iOS v. Android
I don’t think I said anything about this in the previous smartphone posts, but I definitely prefer iOS, with the caveat that the last Android phone I used was a Samsung Galaxy S3, but I found the Android just a lot more confusing to use than iOS, plus there’s the fact that every Android manufacturer puts its own interface layer on top of the generic Android making Android even more confusing. I recently had the displeasure of fiddling with a new LG Android phone and I didn’t particularly find it intuitive to use.
As far as which environment you should learn how to program for, definitely iOS, because Androids have to be programmed in Java which is the worst possible language to use. Meanwhile, Apple has been working to improve Xcode even more. Two years ago they came out with a new programming language, Swift, which is said to be a lot easier to use than Objective C, the old programming language for iOS and OSX.
That’s why applications first come out for iPhone, because the creative white guys program for iOS and then they hire a bunch of Indian H-1B types to do the Java/Android conversion, or maybe just outsource the whole thing to India. That’s my impression anyway, I could be wrong about that.
But it’s a fact that iPhone apps are more profitable because iPhone owners have more disposable income so they buy more stuff. When I had access to the web analytics of the company I used to work for, I could verify that two thirds of our mobile sales came from iOS and only one third from Android. The result is that you get better apps for iOS because companies put more effort into the more profitable platform.
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It’s kind of surprising that Trump uses an Android instead of an iPhone.
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There was once a time when Apple products really rubbed me the wrong way. It’s something about the obnoxious glowing Apple logo combined with the smugness of people who use them.
I now have come around to appreciating the quality of Macbooks, but believe it or not, I still prefer Windows over OS X. OS X has a lot of weird annoyances, like the mouse movement just not working the right way and with no way to adjust it, plus the OS X interface often seems sluggish compared to Windows even though my Macbook Air has a Pentium i5 in it which is a pretty powerful chip. Plus you can’t really use a Mac to play games, at least not games with 3D graphics, because there’s no affordable Mac where you can add a graphics card. You have to spend at least $1800 on a Mac in order to get a discrete (but non-upgradeable) graphics processor instead of the GPU built into the Intel CPU. You can add a $110 NVidia GTX 1050 to any cheap PC that has a PCIe x16 expansion slot and it will outperform a $2000 iMac. Consequently, many game companies don’t even bother to port their games to Mac, because there are so few Macs out there with the ability to run modern games with 3D graphics.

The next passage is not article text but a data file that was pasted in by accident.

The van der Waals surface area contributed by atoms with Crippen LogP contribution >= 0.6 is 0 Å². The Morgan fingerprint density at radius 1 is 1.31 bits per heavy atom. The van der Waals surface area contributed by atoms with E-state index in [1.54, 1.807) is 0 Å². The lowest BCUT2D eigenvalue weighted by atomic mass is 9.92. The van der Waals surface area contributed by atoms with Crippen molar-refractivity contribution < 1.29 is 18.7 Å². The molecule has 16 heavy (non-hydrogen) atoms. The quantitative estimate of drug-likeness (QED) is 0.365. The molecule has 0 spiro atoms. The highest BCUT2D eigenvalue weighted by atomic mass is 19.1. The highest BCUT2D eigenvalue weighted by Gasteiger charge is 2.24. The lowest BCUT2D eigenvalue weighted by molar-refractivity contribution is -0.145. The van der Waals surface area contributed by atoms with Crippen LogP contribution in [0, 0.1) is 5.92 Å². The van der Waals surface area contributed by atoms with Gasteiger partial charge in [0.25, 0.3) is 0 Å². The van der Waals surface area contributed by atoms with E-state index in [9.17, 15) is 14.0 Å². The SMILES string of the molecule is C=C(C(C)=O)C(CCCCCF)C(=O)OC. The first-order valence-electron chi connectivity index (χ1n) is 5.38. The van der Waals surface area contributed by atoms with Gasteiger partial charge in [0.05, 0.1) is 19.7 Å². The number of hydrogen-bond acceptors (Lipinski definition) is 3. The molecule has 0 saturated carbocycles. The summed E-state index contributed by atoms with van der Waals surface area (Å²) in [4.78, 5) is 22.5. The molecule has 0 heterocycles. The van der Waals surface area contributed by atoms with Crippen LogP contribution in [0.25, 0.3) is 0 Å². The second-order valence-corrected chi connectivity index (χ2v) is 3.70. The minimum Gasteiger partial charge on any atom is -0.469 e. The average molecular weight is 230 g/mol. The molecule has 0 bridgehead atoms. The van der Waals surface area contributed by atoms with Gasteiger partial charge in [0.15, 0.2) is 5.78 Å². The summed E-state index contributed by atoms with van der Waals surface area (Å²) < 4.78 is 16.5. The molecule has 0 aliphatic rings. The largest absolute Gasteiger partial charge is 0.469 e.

Although good news for World of Warcraft fans, it has modest graphics requirements and will run on all of the current-model Macs! Nevertheless, you have a whole class of applications, games, that are available and run well on Windows but not on Mac, and there aren’t any programs I know of that you need a Mac for, with the exception of developing iOS and OS X applications using Xcode. Mac is often associated with creative software, but Photoshop runs just fine on Windows, as well as all other Adobe programs.
Of course, some might see the inability to play addictive time-wasting games as a benefit of Mac.
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I’d say that the key reason why Mac became so popular during the last 10 years is because they came out with Macbook laptop computers that just blew away all Windows laptops as far as the perceived and actual quality. A Dell laptop feels like a cheap yet massively heavy hunk of plastic compared to the sleek, lightweight and all-metal-clad Macbook. And Apple was way ahead of all of the Windows laptop manufacturers as far as adding the latest technologies like high-res displays, SSD drives, and obtaining the longest battery life.
Mac desktops, on the other hand, have always been and remain extremely overpriced and non-upgradeable compared to Windows computers. And since you just keep a desktop in some out of the way place on your desk, or even beneath your desk, they aren’t useful status symbols the way laptop computers are. A big heavy tower of cheap plastic is perfectly acceptable for a desktop computer.